Children grow so fast that you can find yourself spending money on kids clothes almost every month. Plus active children are tough on clothes. A few days running around the playground can leave shirts shredded. But two mothers in Singapore want to make it much easier – and more affordable – to get sustainable children’s clothing in Singapore. The reason? It’s better for the environment, and better for your kids in the long run.
Sarah Garner is the founder of Retykle, an online resale store for second-hand designer children’s clothes. Her company started out in Hong Kong and she’s now set up in Singapore. She offers pre-loved designer fashion for children at 50 to 90 percent off retail prices.
Rachel Teo is the Singaporean founder of Harper and Wolfie, a local children’s clothing brand created with the help of Starhub’s Small Business Day initiative. All her designs are made from 100% linen, 100% cotton or a cotton and linen blend; with no man-made fibres like polyester.
She believes in paying attention to details that only mother’s notice – for example clothing labels are sewn onto the hems of clothes rather than inside the necks, to prevent itchy scratchy necks.
She is continuously looking at ways to improve production. As well as looking at how to replace all buttons and zippers with eco-friendly versions, she’s working towards eco-friendly packaging. One day she hopes to have no plastic wrapping all the way from production to customer.
Here, the two mumpreneurs share how they make their businesses more sustainable – and why it’s worth investing in sustainable children’s clothing for your kids.
Why buy sustainable children's clothes for your kids?
Sarah Garner started Retykle because children grow out of clothes so fast. She says, “Children will speed through seven sizes of clothes in their first two years of life. The average child outgrows over 1500 articles of clothing before they are fully grown.”
She founded her company to provide pre-loved designer fashion for kids. This reduces waste – and also reduces costs for parents, with prices 50 to 90 percent less than normal retail prices. The platform also gives parents the chance to clean out clutter – and earn money. Retykle accepts clothes for newborns to 14-year-olds and will pick up the clothes from your home. You can see their accepted brands list here.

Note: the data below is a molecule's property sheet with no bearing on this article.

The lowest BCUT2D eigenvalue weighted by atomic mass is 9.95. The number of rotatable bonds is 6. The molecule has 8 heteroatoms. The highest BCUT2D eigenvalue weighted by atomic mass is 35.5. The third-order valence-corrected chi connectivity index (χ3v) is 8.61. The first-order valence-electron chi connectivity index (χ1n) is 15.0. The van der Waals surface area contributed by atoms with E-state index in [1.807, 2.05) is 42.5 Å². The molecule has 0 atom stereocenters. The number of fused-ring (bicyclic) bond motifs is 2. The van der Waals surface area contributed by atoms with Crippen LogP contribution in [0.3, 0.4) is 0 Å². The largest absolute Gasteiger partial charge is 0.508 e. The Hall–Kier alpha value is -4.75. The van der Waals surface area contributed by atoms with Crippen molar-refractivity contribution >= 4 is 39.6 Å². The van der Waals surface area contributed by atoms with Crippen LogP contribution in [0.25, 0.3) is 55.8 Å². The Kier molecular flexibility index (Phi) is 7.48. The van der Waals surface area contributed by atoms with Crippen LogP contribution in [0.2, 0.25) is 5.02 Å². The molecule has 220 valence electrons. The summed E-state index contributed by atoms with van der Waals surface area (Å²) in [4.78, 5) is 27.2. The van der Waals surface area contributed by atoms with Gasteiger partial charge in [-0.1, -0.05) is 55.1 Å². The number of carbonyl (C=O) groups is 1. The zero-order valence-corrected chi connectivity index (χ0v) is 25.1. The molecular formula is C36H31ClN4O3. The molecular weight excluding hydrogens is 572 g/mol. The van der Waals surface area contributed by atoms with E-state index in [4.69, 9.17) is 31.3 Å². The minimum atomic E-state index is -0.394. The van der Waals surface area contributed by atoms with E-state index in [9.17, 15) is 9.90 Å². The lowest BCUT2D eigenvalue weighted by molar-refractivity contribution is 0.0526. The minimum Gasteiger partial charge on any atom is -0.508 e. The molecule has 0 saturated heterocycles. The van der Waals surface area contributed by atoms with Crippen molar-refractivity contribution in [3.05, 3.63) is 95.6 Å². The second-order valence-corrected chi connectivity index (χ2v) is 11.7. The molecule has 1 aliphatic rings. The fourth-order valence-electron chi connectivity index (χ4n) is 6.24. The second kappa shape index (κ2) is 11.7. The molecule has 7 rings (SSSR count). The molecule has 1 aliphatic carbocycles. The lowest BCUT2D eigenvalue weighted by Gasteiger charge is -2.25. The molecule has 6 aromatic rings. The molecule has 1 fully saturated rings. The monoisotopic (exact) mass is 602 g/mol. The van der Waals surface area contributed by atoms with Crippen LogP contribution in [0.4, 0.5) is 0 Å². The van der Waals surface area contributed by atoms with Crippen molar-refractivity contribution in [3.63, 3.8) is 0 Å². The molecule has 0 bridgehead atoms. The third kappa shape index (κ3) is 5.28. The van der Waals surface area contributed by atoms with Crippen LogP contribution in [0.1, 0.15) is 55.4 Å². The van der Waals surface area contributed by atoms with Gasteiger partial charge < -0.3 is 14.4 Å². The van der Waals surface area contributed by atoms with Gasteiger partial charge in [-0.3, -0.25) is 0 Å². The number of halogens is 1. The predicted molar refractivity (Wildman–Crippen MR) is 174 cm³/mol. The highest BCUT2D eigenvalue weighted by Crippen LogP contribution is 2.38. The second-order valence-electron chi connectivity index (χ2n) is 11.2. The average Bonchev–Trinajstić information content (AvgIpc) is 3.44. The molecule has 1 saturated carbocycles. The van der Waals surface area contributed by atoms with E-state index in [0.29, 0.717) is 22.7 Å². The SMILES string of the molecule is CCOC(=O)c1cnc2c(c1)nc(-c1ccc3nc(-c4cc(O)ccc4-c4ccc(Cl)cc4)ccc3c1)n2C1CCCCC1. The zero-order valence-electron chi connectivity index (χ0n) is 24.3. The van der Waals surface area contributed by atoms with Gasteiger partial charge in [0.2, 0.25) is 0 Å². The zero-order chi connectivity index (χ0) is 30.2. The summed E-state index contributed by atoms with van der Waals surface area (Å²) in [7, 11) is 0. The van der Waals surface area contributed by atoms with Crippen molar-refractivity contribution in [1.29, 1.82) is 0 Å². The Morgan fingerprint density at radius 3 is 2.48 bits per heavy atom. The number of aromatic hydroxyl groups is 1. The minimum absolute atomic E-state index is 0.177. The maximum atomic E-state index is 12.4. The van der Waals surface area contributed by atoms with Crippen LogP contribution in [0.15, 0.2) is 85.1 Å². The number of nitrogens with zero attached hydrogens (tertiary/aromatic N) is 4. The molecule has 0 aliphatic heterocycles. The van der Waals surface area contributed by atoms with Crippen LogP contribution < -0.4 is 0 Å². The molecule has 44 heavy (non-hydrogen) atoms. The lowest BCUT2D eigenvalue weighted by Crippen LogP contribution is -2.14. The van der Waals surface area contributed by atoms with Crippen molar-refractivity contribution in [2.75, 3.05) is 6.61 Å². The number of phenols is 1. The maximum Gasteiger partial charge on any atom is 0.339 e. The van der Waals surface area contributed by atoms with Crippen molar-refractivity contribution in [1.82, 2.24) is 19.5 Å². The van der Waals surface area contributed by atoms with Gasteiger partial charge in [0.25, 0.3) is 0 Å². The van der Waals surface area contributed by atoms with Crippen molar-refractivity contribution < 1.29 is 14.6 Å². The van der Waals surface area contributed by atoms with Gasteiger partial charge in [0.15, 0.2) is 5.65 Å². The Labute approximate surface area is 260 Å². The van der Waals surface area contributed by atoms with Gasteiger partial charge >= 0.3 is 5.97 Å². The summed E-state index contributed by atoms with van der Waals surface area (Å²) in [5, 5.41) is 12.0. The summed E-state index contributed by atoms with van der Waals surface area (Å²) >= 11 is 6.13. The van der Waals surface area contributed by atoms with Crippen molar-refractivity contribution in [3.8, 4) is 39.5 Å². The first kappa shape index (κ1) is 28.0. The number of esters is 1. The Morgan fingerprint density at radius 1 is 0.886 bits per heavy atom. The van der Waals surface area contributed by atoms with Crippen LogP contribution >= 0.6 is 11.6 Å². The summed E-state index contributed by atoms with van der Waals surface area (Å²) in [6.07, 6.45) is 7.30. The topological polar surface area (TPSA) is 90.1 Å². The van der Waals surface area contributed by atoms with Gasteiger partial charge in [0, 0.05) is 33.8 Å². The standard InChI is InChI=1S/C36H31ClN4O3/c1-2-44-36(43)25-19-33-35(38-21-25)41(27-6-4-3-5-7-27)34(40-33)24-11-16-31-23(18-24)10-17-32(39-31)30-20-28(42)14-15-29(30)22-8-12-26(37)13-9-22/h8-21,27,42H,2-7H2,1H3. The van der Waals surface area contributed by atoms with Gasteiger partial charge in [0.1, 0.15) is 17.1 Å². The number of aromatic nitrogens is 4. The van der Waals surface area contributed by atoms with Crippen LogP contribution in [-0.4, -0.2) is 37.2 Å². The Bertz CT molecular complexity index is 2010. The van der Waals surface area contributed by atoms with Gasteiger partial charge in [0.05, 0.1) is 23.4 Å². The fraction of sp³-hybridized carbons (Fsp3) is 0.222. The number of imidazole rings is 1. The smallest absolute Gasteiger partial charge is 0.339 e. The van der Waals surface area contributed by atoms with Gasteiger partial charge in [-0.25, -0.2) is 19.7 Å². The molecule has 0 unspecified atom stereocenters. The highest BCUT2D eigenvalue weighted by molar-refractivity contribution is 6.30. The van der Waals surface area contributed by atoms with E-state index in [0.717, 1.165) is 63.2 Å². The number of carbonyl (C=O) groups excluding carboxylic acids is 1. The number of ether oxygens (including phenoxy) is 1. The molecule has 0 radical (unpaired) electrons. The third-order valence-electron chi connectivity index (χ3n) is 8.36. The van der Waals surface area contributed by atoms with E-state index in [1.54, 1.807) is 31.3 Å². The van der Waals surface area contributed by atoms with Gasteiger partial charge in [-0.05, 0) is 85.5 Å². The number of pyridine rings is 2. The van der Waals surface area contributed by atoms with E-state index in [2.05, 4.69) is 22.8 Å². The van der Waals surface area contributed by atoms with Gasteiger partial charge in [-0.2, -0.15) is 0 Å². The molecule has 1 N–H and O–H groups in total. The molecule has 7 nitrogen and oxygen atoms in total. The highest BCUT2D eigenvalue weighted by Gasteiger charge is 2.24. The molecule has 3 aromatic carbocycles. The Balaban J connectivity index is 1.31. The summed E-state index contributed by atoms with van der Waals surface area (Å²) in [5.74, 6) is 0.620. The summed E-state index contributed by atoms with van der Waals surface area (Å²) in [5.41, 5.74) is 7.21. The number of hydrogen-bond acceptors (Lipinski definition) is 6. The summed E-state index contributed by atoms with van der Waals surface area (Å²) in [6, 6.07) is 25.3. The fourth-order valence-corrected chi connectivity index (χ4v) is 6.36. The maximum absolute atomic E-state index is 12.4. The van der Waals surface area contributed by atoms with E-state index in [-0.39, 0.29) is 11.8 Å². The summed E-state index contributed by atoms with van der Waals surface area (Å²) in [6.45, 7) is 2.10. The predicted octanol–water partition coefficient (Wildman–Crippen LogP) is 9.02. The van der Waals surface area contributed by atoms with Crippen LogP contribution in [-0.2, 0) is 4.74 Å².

Rachel Teo points out the holistic benefits of sustainable clothing. “We mothers want our children to be able to grow and flourish on a green planet where they can still experience nature. If we continue our ways of consumerism, the future will be very different for our younger generation.”
What exactly is sustainable kids clothing anyway?
When it comes to sustainable children’s clothes, both mothers are firm fans of natural fibres. Rachel Teo believes cheap clothes are a false economy, because they fade and tear too fast.
“Children’s clothes made out of natural fibres are more durable. In Singapore, you have to wash clothing after every wear due to the perspiration. But natural fibres will still hold their structure, and last longer than some other fabrics made of synthetic materials that easily fade and tear.”
She also deliberately produces designs in small batches to avoid overproduction and the waste that’s common with many so called “fast-fashion” companies.
Sarah Garner also makes sure all the clothes she sources for Retykle are made from natural fibres. “Synthetics like polyester are cheap to produce because they’re made from fossil fuels like oil. Plus polyester fabric is not biodegradable and cannot be recycled, so it is often tossed into landfill.
“Natural fibres are biodegradable, built to last and are much kinder on the skin, as well as our planet.”